While not a threat to the overall health of supermarkets and c-stores, the dollar store format is big enough to chip away at selected consumable categories, like household cleaning supplies, paper products, pet supplies, personal care products, and greeting cards. For example, according to Retail Forward’s annual consumer survey findings, today 8% of US households choose dollar stores or other small format value retailers as their preferred store format for household cleaning supplies, up from just 3% in 1995.

But the shift in mix toward more consumables categories is something that supermarkets and c-stores should take note of. It gives these channels all the more reason to differentiate their offers on non-price measures (e.g., fresh foods, micro-merchandising, partnerships, technology) as a means to sustain shopper traffic and defend against further market share incursions.

MNB: Will most of the format’s growth come from its geographic expansion, since there are places in this country where it is under-represented? Or will they be backfilling in markets where they already have a presence?

Tom Rubel: Big growth opportunities remain in untapped geography as well as same store sales growth from a relatively low sales per square foot base. Given the number of small markets, rural areas, and urban and suburban pockets untapped or under-penetrated, market saturation is still a ways off. Currently, the greatest concentration of stores is in the Southeast where several key players (e.g., Dollar General, Family Dollar) began operations and are still headquartered today. In large part, the location strategy has been one of clustering stores in markets in an effort to maximize operating efficiencies – management, distribution, brand awareness, et. al. – before entering new trading areas. So, we will continue to see backfilling in existing markets to gain these scalar economies. But the biggest new store expansion opportunities lie west of the Mississippi and in New England, largely untapped to date by the leading dollar store players. Additionally, leading players are undertaking several initiatives – remodeling/upgrading of stores, brand building campaigns, and the shift in mix toward more consumables – to increase traffic and build same store sales in existing locations.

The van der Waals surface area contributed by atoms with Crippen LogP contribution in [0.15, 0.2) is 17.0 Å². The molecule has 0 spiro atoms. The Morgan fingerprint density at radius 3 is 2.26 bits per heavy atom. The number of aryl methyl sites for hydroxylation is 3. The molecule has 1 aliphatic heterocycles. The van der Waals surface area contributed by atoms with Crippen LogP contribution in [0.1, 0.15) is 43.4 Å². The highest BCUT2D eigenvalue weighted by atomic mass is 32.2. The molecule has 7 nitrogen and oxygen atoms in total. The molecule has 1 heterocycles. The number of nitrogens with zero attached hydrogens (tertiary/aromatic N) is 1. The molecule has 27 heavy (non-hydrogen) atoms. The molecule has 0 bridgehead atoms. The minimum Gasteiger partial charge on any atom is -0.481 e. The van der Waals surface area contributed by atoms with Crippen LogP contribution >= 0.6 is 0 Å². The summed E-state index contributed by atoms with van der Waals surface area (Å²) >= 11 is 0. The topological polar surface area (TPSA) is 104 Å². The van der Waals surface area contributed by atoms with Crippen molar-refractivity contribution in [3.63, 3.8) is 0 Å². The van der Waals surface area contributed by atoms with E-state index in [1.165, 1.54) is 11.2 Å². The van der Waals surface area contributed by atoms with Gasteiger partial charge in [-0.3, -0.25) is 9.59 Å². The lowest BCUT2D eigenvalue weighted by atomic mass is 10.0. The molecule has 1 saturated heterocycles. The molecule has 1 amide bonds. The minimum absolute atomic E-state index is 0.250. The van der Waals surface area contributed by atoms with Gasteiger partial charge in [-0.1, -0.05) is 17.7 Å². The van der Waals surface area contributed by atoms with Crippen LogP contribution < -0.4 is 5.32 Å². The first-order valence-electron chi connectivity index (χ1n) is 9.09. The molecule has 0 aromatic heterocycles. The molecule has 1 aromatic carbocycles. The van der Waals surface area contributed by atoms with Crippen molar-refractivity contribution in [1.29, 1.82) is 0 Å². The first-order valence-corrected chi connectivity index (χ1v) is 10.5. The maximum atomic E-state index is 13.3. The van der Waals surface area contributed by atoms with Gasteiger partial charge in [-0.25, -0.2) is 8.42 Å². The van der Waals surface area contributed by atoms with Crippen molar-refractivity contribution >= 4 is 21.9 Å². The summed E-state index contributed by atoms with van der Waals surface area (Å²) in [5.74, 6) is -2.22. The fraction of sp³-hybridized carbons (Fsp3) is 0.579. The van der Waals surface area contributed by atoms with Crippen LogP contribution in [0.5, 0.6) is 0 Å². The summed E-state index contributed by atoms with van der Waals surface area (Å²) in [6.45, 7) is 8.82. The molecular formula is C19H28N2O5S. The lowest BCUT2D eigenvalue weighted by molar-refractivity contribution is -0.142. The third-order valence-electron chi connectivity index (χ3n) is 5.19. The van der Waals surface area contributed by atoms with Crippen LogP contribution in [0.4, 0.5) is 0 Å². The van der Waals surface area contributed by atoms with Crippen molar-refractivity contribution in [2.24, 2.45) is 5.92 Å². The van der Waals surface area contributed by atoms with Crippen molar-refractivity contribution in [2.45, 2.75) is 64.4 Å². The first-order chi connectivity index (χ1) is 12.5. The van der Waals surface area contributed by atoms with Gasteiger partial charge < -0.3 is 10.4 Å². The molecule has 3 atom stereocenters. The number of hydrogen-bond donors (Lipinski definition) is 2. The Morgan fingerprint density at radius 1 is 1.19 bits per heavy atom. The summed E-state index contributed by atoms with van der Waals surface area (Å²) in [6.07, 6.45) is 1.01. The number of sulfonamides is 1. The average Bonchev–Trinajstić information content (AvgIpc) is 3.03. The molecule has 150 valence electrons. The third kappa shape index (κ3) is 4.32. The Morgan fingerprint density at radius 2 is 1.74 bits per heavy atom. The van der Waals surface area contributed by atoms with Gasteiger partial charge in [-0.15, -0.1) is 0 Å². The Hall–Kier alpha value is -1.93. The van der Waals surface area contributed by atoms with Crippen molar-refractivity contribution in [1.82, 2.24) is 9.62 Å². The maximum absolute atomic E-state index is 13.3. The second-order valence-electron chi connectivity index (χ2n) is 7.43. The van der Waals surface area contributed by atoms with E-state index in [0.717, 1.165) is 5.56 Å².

MNB: Does it strike you as ironic that as we begin the 21st century, a format getting a lot of attention is one that recalls the heyday of Woolworth’s and its ilk as much as anything?

Tom Rubel: It is somewhat ironic, but not really surprising, as all retail formats have a lifecycle: introduction, growth, maturity, and decline. Unfortunately, some concepts – like conventional variety store players Woolworth and McCrory – fall on the path of maturity and decline. Other players are able to reinvent themselves, breathe new life into the format, to push their way back up the retail lifecycle. Today’s new generation of players – Dollar General, Family Dollar, Dollar Tree, Big Lots, 99¢ Only, etc. – have been able to respond to a changing economy and changing consumer with a compelling price/value/convenience model and format that appeals to a broader base of consumers than in the past. And they are embracing technology to drive efficiencies, improve performance, and aid companies in managing bigger businesses.

MNB: Finally, why does Wal-Mart reportedly see the dollar store format as such a threat? Does this suggest that there is some flaw in the Wal-Mart business model that these stores can exploit? Or is it just the strength of the dollar store model?

Tom Rubel: I don’t think Wal-Mart views the dollar store format so much as a threat as it does an opportunity. Wal-Mart continues to test the outer boundaries of what consumers are willing to allow Wal-Mart to be and it is constantly seeking new ways to grow. It has a proven track record of testing a new concept until it gets is right (witness Sam’s Club and Wal-Mart Supercenter) and then moves in rapid fashion to roll it out. Today it is forging ahead in gasoline. It is testing a candy concept, used car sales, a copying service, and a dollar concept. Given the current success and rapid growth of the dollar store format, it would not be surprising to see Wal-Mart experiment with freestanding dollar stores as well.